There are three seats up for grabs in Burlington County government in November and one race features a rematch between two candidates who faced off in 2013 amid mudslinging over the issues of "double-dipping" and the lack of law enforcement experience.
Those same issues have recently resurfaced in the race for county sheriff, a position that pays $120,000 a year.
The race pits Sheriff Jean Stanfield, a Republican lawyer from Westampton who has been in office 15 years, against Democrat James Kostoplis, a retired Hamilton Township police detective lieutenant from Bordentown with 35 years in law enforcement.
Stanfield's campaign recently accused Kostoplis of being a potential "double-dipper," echoing a phrase she used against him three years ago. If elected, Kostoplis would earn the sheriff's salary while collecting a $88,000 police pension, receiving two incomes from the government.
But Kostoplis said that if he is elected to the three-year post, he would save Burlington County taxpayers money. Stanfield receives about $28,000 a year in health benefits and pension payments, a package he would not collect. "It would actually be cheaper for Burlington County voters to elect me," he said.
Kostoplis also said his pension should not be held against him. "I paid into my pension and Hamilton Township paid into it. I went through a lot to earn it, missing holidays and birthdays and have been injured on the job."
He also said that he has more experience than Stanfield. She is one of the few sheriffs in the state who is a civilian, while he has served on the SWAT team and handled many crime scenes and crises in his career, giving him an edge when working with local police, he said.
Stanfield, who previously worked as an assistant county prosecutor, did not respond to a call and email for comment on her candidacy. Though she herself is not collecting a pension at this time, she previously hired two undersheriffs who were double-dippers, according to a Burlington County Times news report. Eric Arpert, a county spokesman, confirmed the two hires.
Freeholder Latham Tiver, Stanfield's running mate, has jumped into the dispute over double-dipping. Last month he proposed a ban on hiring any other "double-dippers," saying in a statement that the practice is "an abuse" and costs taxpayers.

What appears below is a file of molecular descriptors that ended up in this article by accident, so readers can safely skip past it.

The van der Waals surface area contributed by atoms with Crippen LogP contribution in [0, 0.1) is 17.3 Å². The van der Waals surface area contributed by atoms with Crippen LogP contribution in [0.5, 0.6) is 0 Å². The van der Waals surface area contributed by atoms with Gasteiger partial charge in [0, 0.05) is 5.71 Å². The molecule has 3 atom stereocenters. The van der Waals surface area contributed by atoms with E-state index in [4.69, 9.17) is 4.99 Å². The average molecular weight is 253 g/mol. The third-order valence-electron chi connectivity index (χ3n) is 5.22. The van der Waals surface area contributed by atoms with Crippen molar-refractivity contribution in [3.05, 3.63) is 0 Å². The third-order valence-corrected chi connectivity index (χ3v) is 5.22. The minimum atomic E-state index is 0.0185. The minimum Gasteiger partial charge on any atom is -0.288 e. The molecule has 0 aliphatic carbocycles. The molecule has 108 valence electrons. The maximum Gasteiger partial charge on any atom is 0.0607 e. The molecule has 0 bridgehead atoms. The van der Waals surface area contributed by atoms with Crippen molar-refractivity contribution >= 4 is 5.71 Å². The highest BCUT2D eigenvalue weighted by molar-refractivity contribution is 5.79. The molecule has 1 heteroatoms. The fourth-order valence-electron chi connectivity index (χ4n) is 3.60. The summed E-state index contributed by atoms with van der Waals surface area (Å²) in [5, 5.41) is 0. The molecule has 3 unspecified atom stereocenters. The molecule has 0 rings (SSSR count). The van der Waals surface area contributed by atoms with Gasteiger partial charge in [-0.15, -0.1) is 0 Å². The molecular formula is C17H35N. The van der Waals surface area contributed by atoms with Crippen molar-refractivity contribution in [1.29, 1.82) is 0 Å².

Chris Russell, a campaign consultant for Stanfield and Tiver, said Stanfield agrees with Tiver's proposal. Russell said Stanfield's past hires have "been gone for several years now and she thinks it's the right thing to do to not hire double-dippers."
Russell also defended Stanfield's experience, saying she has been the county sheriff since 2002. "Clearly people think she's doing a good job and simply because she was not a police officer doesn't mean she's not qualified."
Tiver did not return calls for comment. A heavy equipment operator from Southampton, he is running for the one seat that is open on the five-member all-Republican board. Tiver is vying against Reva Foster, a Democrat from Willingboro Township who is executive director for the town's Senior Center.
Russell said that Tiver's proposed ban would exempt military veterans, who have a hiring preference in the county.
Kostoplis said the ban would be discriminatory because it prevents retired law enforcement, emergency personnel, and others from being hired just because they collect a pension. "If a person who collects a pension isn't ready for retirement and can still work, that person should be valued because their experience is important," he said.
Tiver, a former Southampton councilman, was appointed to the board in May to replace veteran freeholder Joe Donnelly after Donnelly announced he would not seek reelection to another three-year term and resigned.
Foster, his opponent, ran unsuccessfully against Donnelly in 2013. She is a former executive with Johnson & Johnson. In an emailed statement, she said: "As an executive I know that words and experience matter, and my opponent's record of making discriminatory proposals to distract from his record of raising taxes shows that we need more balanced representation on the Burlington County Freeholder board."
The county Republicans have dominated the freeholder board for about four decades.
Seth Levin, the campaign manager for the county's Democratic slate, said the Democrats have a good chance of winning in November because they have won seats in past elections whenever there is a presidential contest.
In the race for the five-year county surrogate post, Republican Freeholder Mary Ann O'Brien, whose term is not up until 2017, is running against Democrat Sander Friedman. Both are attorneys and both are from Medford.
The surrogate oversees the administration of wills, adoptions, and guardianships.
Sander ran for surrogate five years ago against incumbent Republican George Kotch and lost by two percent of the vote. Kotch, who was a Democrat when he was elected 10 years ago and later switched parties, decided in the spring against seeking reelection.
If O'Brien wins, the Republican Committee would recommend a replacement for her on the board to serve until November 2017. O'Brien has been on the freeholder board for five years and has had oversight over parks, open space, and human services.
Friedman was named "Attorney of the Year" in 2010 by the New Jersey Law Journal for his efforts in making government more open and transparent.